Ag Nanocluster with Both Inorganic and Organic Ligands

Ag Nanocluster with Both Inorganic and Organic Ligands


Metal nanoclusters have useful chemical and optical properties. They are usually protected by ligands which occupy the space between atoms and the bulk material. The capping ligands used are important for the clusters’ size and shape. Organic ligands such as thiolates or phosphines are often used. Inorganic ligands, usually halogens or chalcogens, are used less frequently.

Christine M. Aikens, Kansas State University, Manhattan, USA, Di Sun, Shandong University, Jinan, China, and colleagues have synthesized an atomically precise silver nanocluster, [Ag48(C≡CtBu)20(CrO4)7] (pictured), which is protected by both organic acetylide and inorganic chromate ligands. The team prepared the cluster by combining a mixture of tBuC≡CAg, K2Cr2O7, glutaric acid, and Ag2O with NaBH4 as a reductant in methanol at room temperature, followed by a solvothermal treatment at 70 °C.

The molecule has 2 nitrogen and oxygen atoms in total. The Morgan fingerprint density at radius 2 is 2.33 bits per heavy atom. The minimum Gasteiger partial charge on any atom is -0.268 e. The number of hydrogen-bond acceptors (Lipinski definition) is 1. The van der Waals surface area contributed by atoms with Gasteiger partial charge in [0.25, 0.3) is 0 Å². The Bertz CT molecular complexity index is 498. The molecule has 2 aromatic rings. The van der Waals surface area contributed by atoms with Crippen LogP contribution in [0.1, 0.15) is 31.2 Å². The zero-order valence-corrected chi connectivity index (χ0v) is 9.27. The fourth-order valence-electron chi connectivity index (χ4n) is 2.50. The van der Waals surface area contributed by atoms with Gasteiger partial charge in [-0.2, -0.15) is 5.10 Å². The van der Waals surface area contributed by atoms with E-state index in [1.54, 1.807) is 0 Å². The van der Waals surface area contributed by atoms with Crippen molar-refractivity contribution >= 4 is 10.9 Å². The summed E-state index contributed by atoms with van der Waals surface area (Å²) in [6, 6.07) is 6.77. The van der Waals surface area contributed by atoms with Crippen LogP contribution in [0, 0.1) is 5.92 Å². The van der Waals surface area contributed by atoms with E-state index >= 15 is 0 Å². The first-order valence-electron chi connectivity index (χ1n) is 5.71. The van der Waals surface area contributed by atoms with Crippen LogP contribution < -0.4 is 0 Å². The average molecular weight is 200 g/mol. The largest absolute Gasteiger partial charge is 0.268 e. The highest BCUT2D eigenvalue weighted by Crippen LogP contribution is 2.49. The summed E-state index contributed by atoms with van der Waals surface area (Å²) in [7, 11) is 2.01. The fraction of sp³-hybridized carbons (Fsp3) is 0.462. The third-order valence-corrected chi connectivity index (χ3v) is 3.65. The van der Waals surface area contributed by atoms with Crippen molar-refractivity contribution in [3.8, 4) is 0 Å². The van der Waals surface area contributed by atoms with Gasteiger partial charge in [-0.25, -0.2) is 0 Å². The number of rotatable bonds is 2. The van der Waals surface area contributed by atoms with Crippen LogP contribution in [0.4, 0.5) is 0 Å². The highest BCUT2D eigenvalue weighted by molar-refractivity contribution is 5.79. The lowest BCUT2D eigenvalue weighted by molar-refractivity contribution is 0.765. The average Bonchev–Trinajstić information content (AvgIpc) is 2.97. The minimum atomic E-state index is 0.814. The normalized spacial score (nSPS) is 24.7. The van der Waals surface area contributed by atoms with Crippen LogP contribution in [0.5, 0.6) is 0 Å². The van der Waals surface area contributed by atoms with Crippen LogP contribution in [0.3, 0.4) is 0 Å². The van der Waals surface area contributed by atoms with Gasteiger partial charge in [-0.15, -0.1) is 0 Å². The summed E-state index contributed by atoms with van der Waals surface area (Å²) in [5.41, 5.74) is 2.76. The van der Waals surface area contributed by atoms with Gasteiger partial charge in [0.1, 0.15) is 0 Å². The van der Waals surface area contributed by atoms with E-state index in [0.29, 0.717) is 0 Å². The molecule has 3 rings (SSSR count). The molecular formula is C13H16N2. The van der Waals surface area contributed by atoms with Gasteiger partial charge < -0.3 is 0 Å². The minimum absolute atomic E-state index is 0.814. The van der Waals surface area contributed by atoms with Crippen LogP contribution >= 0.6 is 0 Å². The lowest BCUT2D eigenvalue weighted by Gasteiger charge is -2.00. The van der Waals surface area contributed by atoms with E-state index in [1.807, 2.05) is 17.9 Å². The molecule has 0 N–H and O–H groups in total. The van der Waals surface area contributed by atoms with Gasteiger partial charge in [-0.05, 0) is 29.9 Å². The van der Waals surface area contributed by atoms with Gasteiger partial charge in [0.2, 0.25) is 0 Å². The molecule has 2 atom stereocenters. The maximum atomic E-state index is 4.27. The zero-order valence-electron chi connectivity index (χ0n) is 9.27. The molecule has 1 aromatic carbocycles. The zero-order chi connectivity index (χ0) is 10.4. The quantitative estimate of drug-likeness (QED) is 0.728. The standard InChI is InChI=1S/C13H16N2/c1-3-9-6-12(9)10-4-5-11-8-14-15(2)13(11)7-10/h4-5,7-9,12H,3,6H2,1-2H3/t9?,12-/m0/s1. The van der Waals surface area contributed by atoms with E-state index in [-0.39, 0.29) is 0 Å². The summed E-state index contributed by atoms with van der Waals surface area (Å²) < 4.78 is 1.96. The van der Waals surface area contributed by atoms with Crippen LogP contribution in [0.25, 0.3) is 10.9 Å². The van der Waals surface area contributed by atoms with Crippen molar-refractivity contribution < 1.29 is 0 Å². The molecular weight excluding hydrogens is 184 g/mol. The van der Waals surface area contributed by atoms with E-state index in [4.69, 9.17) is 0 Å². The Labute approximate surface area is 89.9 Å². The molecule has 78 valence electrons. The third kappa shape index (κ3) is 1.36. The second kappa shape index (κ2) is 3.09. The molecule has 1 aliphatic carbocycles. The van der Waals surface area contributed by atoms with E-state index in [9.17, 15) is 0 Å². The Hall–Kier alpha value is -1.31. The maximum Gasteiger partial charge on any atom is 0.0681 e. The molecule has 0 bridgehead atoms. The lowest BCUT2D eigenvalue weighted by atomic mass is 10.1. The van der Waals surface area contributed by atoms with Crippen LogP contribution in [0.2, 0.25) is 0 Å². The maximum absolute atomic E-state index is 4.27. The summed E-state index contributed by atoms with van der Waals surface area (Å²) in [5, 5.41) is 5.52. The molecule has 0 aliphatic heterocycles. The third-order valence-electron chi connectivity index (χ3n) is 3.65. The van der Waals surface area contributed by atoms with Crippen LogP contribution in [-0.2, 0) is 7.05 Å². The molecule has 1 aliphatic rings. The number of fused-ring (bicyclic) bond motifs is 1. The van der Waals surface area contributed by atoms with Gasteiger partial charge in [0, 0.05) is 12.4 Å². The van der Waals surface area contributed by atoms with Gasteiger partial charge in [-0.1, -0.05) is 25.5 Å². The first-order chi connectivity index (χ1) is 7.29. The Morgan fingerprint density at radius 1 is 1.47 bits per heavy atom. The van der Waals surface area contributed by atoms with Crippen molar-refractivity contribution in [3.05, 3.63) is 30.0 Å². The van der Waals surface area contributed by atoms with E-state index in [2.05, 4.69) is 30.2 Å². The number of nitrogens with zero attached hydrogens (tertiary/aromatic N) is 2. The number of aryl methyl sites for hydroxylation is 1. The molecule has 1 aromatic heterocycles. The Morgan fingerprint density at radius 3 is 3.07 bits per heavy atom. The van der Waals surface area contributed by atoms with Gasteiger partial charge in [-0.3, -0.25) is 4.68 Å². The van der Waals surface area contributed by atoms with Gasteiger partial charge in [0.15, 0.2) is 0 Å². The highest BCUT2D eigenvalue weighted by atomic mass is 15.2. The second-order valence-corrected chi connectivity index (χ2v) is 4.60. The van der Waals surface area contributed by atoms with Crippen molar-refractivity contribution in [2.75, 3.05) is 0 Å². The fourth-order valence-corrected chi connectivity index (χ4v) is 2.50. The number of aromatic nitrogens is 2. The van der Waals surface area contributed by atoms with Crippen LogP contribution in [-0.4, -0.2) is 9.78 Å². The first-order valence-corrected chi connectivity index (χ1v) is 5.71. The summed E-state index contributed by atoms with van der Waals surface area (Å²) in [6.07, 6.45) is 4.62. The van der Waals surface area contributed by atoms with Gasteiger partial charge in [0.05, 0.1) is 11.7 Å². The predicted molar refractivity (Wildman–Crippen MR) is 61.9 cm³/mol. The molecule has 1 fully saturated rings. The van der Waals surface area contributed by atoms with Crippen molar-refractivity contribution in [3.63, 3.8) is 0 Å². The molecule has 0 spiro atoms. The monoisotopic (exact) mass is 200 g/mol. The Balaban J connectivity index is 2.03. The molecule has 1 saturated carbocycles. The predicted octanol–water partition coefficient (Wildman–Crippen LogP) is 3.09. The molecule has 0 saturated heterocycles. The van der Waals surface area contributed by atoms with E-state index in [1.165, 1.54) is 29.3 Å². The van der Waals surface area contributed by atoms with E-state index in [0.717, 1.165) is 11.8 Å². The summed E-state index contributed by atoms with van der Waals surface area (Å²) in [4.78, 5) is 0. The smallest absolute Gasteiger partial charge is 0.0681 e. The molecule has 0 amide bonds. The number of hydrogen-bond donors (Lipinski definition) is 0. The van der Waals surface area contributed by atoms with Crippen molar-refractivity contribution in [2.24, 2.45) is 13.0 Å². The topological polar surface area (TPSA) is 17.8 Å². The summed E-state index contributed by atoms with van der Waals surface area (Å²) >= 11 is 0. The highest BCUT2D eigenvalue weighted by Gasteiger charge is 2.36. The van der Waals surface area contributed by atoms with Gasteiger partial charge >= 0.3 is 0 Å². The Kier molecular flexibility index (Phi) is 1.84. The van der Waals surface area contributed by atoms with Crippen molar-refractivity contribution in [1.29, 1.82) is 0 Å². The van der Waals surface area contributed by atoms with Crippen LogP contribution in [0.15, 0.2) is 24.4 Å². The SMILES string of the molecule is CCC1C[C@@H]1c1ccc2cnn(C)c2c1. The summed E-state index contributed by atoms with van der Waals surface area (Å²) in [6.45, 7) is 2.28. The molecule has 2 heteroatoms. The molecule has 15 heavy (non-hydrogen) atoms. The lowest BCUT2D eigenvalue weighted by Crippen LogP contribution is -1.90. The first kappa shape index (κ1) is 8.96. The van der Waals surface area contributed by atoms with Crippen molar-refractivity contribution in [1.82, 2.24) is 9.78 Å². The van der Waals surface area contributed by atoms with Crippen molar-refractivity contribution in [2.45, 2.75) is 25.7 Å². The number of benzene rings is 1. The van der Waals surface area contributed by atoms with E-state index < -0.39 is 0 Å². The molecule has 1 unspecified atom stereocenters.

The cluster consists of an inner cylinder-shaped Ag23 core, surrounded by an outer drum-shaped Ag25 shell. The chromate ions passivate the Ag23 cylinder and connect the core with the shell. The acetylide ligands cap the outer shell, each bridging three silver atoms. The researchers believe that the combination of organic ligands and inorganic oxo anions could open up new possibilities in the construction of silver nanoclusters.


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